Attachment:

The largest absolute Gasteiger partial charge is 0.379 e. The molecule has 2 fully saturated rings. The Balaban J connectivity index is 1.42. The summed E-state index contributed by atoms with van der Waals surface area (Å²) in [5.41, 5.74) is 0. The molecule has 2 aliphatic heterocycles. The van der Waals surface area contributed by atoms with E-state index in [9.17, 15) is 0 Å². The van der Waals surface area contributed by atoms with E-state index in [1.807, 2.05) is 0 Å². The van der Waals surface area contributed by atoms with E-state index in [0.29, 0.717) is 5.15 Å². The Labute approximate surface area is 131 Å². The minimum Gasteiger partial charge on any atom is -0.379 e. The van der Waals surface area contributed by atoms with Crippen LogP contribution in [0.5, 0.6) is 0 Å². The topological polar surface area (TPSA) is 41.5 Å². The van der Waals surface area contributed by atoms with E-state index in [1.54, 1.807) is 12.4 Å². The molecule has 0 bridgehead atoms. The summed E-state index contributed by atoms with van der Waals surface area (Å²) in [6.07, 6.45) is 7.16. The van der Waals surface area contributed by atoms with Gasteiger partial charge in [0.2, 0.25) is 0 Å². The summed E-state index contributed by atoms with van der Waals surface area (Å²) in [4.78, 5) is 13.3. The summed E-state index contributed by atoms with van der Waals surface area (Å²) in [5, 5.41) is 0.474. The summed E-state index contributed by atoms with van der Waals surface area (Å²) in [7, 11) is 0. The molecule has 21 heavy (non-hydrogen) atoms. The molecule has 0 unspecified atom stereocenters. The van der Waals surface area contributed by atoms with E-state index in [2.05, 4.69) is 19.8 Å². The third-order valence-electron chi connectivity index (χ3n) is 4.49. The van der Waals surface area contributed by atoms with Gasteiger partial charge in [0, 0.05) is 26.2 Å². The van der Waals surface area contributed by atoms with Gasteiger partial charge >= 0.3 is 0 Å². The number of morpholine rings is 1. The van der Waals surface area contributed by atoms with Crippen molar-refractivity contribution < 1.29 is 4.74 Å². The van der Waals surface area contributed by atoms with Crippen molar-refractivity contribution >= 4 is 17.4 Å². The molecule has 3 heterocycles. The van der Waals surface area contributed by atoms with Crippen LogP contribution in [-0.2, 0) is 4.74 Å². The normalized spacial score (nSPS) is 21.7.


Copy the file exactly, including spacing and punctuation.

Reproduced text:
The largest absolute Gasteiger partial charge is 0.379 e. The molecule has 2 fully saturated rings. The Balaban J connectivity index is 1.42. The summed E-state index contributed by atoms with van der Waals surface area (Å²) in [5.41, 5.74) is 0. The molecule has 2 aliphatic heterocycles. The van der Waals surface area contributed by atoms with E-state index in [9.17, 15) is 0 Å². The van der Waals surface area contributed by atoms with E-state index in [1.807, 2.05) is 0 Å². The van der Waals surface area contributed by atoms with E-state index in [0.29, 0.717) is 5.15 Å². The Labute approximate surface area is 131 Å². The minimum Gasteiger partial charge on any atom is -0.379 e. The van der Waals surface area contributed by atoms with Crippen LogP contribution in [0.5, 0.6) is 0 Å². The topological polar surface area (TPSA) is 41.5 Å². The van der Waals surface area contributed by atoms with E-state index in [1.54, 1.807) is 12.4 Å². The molecule has 0 bridgehead atoms. The summed E-state index contributed by atoms with van der Waals surface area (Å²) in [6.07, 6.45) is 7.16. The van der Waals surface area contributed by atoms with Gasteiger partial charge in [0.2, 0.25) is 0 Å². The summed E-state index contributed by atoms with van der Waals surface area (Å²) in [4.78, 5) is 13.3. The summed E-state index contributed by atoms with van der Waals surface area (Å²) in [5, 5.41) is 0.474. The summed E-state index contributed by atoms with van der Waals surface area (Å²) in [7, 11) is 0. The molecule has 21 heavy (non-hydrogen) atoms. The molecule has 0 unspecified atom stereocenters. The van der Waals surface area contributed by atoms with E-state index in [2.05, 4.69) is 19.8 Å². The third-order valence-electron chi connectivity index (χ3n) is 4.49. The van der Waals surface area contributed by atoms with Gasteiger partial charge in [0, 0.05) is 26.2 Å². The van der Waals surface area contributed by atoms with Gasteiger partial charge >= 0.3 is 0 Å². The number of morpholine rings is 1. The van der Waals surface area contributed by atoms with Crippen molar-refractivity contribution < 1.29 is 4.74 Å². The van der Waals surface area contributed by atoms with Crippen molar-refractivity contribution >= 4 is 17.4 Å². The molecule has 3 heterocycles. The van der Waals surface area contributed by atoms with Crippen LogP contribution in [-0.2, 0) is 4.74 Å². The normalized spacial score (nSPS) is 21.7.